Parwez described to me how the Parsi people’s precept is understood; as the deceased body is deemed unclean and therefore would be polluting nature; offensive to at least 3 of the natural earth elements.  

It was all very disagreeable to my ears but I did my best not to react in any way as with Parwez being Parsi, I did not wish to offend my new friend.  

I certainly could not deny that the world had something new to teach me each and everyday.

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*As you know I am not here to discuss bygone accounts of the world and such.  I share my own narrative so I will merely point out that this course of history and a few others, did indeed affect my own story to some degree and that’s why they’ll show up periodically throughout my memoirs.

Parwez       once again a fictitious name for a true character.

on a hill       came to recognize as Malabar Hill: the very same hill where I’d view the Queen’s Necklace from the Kamala Nehru park.  Of course the cemetery was at a different location of this hill.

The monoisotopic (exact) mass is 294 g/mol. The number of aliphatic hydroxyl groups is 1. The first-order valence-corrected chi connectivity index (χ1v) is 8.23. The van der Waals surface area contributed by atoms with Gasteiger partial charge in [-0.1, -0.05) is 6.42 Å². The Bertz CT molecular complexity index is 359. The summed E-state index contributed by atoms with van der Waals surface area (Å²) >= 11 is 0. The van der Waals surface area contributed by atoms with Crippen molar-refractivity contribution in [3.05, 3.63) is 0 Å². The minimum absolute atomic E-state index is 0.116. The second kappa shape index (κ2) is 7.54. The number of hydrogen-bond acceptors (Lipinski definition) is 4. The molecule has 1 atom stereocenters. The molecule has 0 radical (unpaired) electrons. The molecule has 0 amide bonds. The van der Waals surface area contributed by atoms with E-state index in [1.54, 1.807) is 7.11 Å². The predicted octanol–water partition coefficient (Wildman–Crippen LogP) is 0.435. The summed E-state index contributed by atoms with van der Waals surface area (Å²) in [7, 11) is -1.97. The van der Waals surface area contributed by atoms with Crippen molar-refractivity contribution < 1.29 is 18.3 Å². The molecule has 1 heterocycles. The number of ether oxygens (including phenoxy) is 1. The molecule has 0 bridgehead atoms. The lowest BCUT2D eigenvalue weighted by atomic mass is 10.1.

private       as in not publicly accessible for photos, curiosity or kicks, nor did I think anyone would want to just ‘visit’ for the heck of it; I knew I didn’t want to see it.

unique system       Not too long ago while watching a travel documentary, I saw that the people of Tibet and a handful of other Chinese provinces did something similar; they take their dead higher up the mountain, chopping the body into smaller, bite-sized pieces (for wild mountain animals) for nature to be fed.